In the Hebrew Bible, the title of Genesis is In the Beginning, the book’s first words. The English title is related to the Greek word genesis, which means “beginning.”
Father, Son, and Holy Spirit. God said, “Let us make man” (Gen. 1:26). This phrase could be the Bible’s earliest indication that God exists as three persons in one: Father, Son, and Holy Spirit. Christians around the world refer to this as the doctrine of the Trinity.
The Euphrates (Gen. 2:14) is the longest and most important river in southwest Asia. Early settlers depended on the river for commerce and agriculture. The Euphrates and Tigris rivers form what is today the Shatt-al-Arab, a waterway that flows into the Persian Gulf.
Cherubim (Gen. 3:24) are angels who guard holy places. They appear in various places in the Bible. “Cherubim” is the Hebrew plural form of “cherub.”
Two men who never died. Enoch and Elijah are the only people in the Bible who did not die a natural death. Instead, they were “taken by God.”
Favor in the eyes of the Lord. “Favor” (Gen. 6:8) is another word for God’s grace. Of all the people living at the time of the flood, only Noah and his family found favor in God’s sight.
Why did Noah take seven pairs of each clean animal but only one pair of each unclean animal? After the flood, some clean animals were needed for making sacrifices and for food. To ensure their survival, it was necessary to have more than one pair of each kind in the ark.
Extending an olive branch. The universal symbol for peace—a dove with an olive branch—is based on the Bible story of the flood (Gen. 8:11).
Sinful pride and rebellion against God brought negative consequences to the builders of the Tower of Babel, introducing the many languages that now exist around the world.
What did the Tower of Babel look like? The Tower of Babel (Gen. 11:1–9) probably resembled the ziggurats of ancient Mesopotamia. The most famous of these is the Great Ziggurat of Ur. Its remains can be seen today in southeastern Iraq.
Altars were tables or platforms used for presenting sacrifices to God. They could be built of stone, mud-brick, or dirt mounds. The first altar mentioned in the Bible is the one Noah built after the flood (Gen. 8:20; Gen. 12:8).
Abram believed the Lord, and that was the basis for God counting him as righteous. Such faith remains the basis for God’s justification of Christians in the NT (Gal. 2:16).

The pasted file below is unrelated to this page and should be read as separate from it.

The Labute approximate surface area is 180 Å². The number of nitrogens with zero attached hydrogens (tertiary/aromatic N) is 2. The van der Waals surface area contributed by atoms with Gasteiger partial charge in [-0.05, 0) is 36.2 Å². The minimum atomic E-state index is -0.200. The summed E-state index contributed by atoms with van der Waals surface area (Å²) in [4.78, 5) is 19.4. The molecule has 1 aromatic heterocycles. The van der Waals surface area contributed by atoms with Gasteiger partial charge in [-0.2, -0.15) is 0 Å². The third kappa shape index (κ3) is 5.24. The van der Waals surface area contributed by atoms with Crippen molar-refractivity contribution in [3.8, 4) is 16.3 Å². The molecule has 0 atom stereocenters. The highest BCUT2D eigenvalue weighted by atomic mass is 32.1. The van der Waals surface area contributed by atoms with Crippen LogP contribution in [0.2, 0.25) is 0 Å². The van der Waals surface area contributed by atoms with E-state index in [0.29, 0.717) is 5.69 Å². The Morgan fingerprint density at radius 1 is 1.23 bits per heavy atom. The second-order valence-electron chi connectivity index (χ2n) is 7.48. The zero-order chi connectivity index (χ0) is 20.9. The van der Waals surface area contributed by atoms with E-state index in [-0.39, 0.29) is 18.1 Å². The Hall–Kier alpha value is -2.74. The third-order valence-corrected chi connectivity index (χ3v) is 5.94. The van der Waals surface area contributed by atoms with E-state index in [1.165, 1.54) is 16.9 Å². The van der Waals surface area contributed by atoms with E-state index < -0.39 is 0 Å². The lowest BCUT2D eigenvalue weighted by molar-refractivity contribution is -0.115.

Non-Levite Priests? Melchizedek (Gen. 14:17–21) and Jesus Christ are the only approved priests in the Bible who were not Levites. The NT book of Hebrews explains why this is important.
Taking servants as wives. It was common in ancient cultures for a married man to take a servant as a wife (Gen. 16:2). But this was contrary to God’s original design for marriage (Gen. 2:24).
Isaac means “he laughs.” When Abraham and Sarah heard that they were going to have a son in their old age, they both laughed (Gen. 17:17; 18:12). When Isaac was born, however, they and all their friends laughed with joy (Gen. 21:6)!
The city gate was a place where leaders made key decisions (Prov. 31:23; Lam. 5:14). Lot’s presence at the city gate (Gen. 19:1) shows that he had a position of importance in Sodom.
What is the Negeb? The Negeb (Gen. 20:1) is a dry area of rolling hills in southern Israel. Abraham, Isaac, and Jacob lived there. Hagar sought refuge in the Negeb. Later, it provided refuge for Israelites fleeing from invading armies.
Why fight over a well? Wells are of great importance in the hot, dry climates around the world. Because lack of water was a constant threat, both military generals and civilian travelers would often plan their routes according to the location of wells. (Gen. 21:25–31.)
Two biblical firsts. The burial of Sarah (Gen. 23:19) is the first biblical record of a burial. Abraham’s purchase of the burial plot is also the first biblical record of a business transaction.